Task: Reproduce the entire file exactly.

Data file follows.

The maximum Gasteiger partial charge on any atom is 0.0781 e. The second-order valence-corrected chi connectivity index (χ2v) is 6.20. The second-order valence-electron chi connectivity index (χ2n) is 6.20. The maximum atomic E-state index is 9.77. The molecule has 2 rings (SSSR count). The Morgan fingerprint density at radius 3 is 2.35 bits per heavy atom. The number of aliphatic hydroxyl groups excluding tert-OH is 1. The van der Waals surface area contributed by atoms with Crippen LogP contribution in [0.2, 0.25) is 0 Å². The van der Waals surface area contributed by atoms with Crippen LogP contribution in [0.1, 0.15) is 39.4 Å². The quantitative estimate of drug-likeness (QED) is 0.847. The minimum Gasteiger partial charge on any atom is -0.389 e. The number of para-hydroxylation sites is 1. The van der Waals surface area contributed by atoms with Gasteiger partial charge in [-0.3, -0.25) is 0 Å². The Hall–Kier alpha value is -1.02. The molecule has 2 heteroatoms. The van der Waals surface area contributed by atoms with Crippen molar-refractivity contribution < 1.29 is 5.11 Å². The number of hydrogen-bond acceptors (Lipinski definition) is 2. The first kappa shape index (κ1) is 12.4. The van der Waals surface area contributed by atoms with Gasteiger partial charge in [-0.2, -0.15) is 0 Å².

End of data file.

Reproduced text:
The maximum Gasteiger partial charge on any atom is 0.0781 e. The second-order valence-corrected chi connectivity index (χ2v) is 6.20. The second-order valence-electron chi connectivity index (χ2n) is 6.20. The maximum atomic E-state index is 9.77. The molecule has 2 rings (SSSR count). The Morgan fingerprint density at radius 3 is 2.35 bits per heavy atom. The number of aliphatic hydroxyl groups excluding tert-OH is 1. The van der Waals surface area contributed by atoms with Crippen LogP contribution in [0.2, 0.25) is 0 Å². The van der Waals surface area contributed by atoms with Crippen LogP contribution in [0.1, 0.15) is 39.4 Å². The quantitative estimate of drug-likeness (QED) is 0.847. The minimum Gasteiger partial charge on any atom is -0.389 e. The number of para-hydroxylation sites is 1. The van der Waals surface area contributed by atoms with Gasteiger partial charge in [-0.3, -0.25) is 0 Å². The Hall–Kier alpha value is -1.02. The molecule has 2 heteroatoms. The van der Waals surface area contributed by atoms with Crippen molar-refractivity contribution < 1.29 is 5.11 Å². The number of hydrogen-bond acceptors (Lipinski definition) is 2. The first kappa shape index (κ1) is 12.4. The van der Waals surface area contributed by atoms with Gasteiger partial charge in [-0.2, -0.15) is 0 Å².